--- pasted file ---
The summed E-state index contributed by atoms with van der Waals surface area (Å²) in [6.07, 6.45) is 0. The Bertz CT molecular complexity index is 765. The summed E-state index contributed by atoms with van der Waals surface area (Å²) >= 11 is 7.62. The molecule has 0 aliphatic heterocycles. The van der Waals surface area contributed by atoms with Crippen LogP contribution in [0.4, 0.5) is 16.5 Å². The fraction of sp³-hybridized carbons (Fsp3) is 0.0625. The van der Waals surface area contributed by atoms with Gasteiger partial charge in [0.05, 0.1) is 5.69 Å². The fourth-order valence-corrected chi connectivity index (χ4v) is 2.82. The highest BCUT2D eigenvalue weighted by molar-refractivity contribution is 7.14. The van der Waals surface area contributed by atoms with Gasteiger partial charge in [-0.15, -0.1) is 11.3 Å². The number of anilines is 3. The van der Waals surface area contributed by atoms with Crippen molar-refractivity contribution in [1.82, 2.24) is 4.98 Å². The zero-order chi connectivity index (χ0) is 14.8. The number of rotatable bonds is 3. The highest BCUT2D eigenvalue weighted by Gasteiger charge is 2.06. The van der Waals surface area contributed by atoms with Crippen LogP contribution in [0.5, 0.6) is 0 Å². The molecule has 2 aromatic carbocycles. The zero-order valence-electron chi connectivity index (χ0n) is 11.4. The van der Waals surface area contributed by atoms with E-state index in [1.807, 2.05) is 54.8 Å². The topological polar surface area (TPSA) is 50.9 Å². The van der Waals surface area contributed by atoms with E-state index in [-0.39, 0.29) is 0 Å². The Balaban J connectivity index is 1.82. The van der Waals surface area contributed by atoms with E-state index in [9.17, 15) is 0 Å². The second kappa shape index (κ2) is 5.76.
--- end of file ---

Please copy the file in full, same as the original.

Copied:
The summed E-state index contributed by atoms with van der Waals surface area (Å²) in [6.07, 6.45) is 0. The Bertz CT molecular complexity index is 765. The summed E-state index contributed by atoms with van der Waals surface area (Å²) >= 11 is 7.62. The molecule has 0 aliphatic heterocycles. The van der Waals surface area contributed by atoms with Crippen LogP contribution in [0.4, 0.5) is 16.5 Å². The fraction of sp³-hybridized carbons (Fsp3) is 0.0625. The van der Waals surface area contributed by atoms with Gasteiger partial charge in [0.05, 0.1) is 5.69 Å². The fourth-order valence-corrected chi connectivity index (χ4v) is 2.82. The highest BCUT2D eigenvalue weighted by molar-refractivity contribution is 7.14. The van der Waals surface area contributed by atoms with Gasteiger partial charge in [-0.15, -0.1) is 11.3 Å². The number of anilines is 3. The van der Waals surface area contributed by atoms with Crippen molar-refractivity contribution in [1.82, 2.24) is 4.98 Å². The zero-order chi connectivity index (χ0) is 14.8. The number of rotatable bonds is 3. The highest BCUT2D eigenvalue weighted by Gasteiger charge is 2.06. The van der Waals surface area contributed by atoms with Crippen LogP contribution in [0.5, 0.6) is 0 Å². The molecule has 2 aromatic carbocycles. The zero-order valence-electron chi connectivity index (χ0n) is 11.4. The van der Waals surface area contributed by atoms with E-state index in [1.807, 2.05) is 54.8 Å². The topological polar surface area (TPSA) is 50.9 Å². The van der Waals surface area contributed by atoms with E-state index in [-0.39, 0.29) is 0 Å². The Balaban J connectivity index is 1.82. The van der Waals surface area contributed by atoms with E-state index in [9.17, 15) is 0 Å². The second kappa shape index (κ2) is 5.76.